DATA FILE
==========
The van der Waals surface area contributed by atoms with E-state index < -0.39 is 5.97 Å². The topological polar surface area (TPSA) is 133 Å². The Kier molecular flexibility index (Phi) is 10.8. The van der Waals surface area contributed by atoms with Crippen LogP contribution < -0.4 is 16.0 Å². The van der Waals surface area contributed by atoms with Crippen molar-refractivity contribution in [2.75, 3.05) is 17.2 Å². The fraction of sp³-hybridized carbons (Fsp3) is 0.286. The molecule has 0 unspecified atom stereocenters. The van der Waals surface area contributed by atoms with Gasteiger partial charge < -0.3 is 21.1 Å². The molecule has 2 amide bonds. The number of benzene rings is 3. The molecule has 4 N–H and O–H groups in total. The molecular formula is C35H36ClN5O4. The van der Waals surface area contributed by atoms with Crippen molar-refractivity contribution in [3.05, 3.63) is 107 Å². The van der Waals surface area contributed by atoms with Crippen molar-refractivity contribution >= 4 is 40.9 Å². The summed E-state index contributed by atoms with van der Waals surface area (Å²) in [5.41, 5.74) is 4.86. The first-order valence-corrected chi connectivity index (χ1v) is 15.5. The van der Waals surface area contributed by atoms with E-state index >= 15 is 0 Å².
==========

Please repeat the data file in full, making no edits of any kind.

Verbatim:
The van der Waals surface area contributed by atoms with E-state index < -0.39 is 5.97 Å². The topological polar surface area (TPSA) is 133 Å². The Kier molecular flexibility index (Phi) is 10.8. The van der Waals surface area contributed by atoms with Crippen LogP contribution < -0.4 is 16.0 Å². The van der Waals surface area contributed by atoms with Crippen molar-refractivity contribution in [2.75, 3.05) is 17.2 Å². The fraction of sp³-hybridized carbons (Fsp3) is 0.286. The molecule has 0 unspecified atom stereocenters. The van der Waals surface area contributed by atoms with Gasteiger partial charge < -0.3 is 21.1 Å². The molecule has 2 amide bonds. The number of benzene rings is 3. The molecule has 4 N–H and O–H groups in total. The molecular formula is C35H36ClN5O4. The van der Waals surface area contributed by atoms with Crippen molar-refractivity contribution in [3.05, 3.63) is 107 Å². The van der Waals surface area contributed by atoms with Crippen molar-refractivity contribution >= 4 is 40.9 Å². The summed E-state index contributed by atoms with van der Waals surface area (Å²) in [5.41, 5.74) is 4.86. The first-order valence-corrected chi connectivity index (χ1v) is 15.5. The van der Waals surface area contributed by atoms with E-state index >= 15 is 0 Å².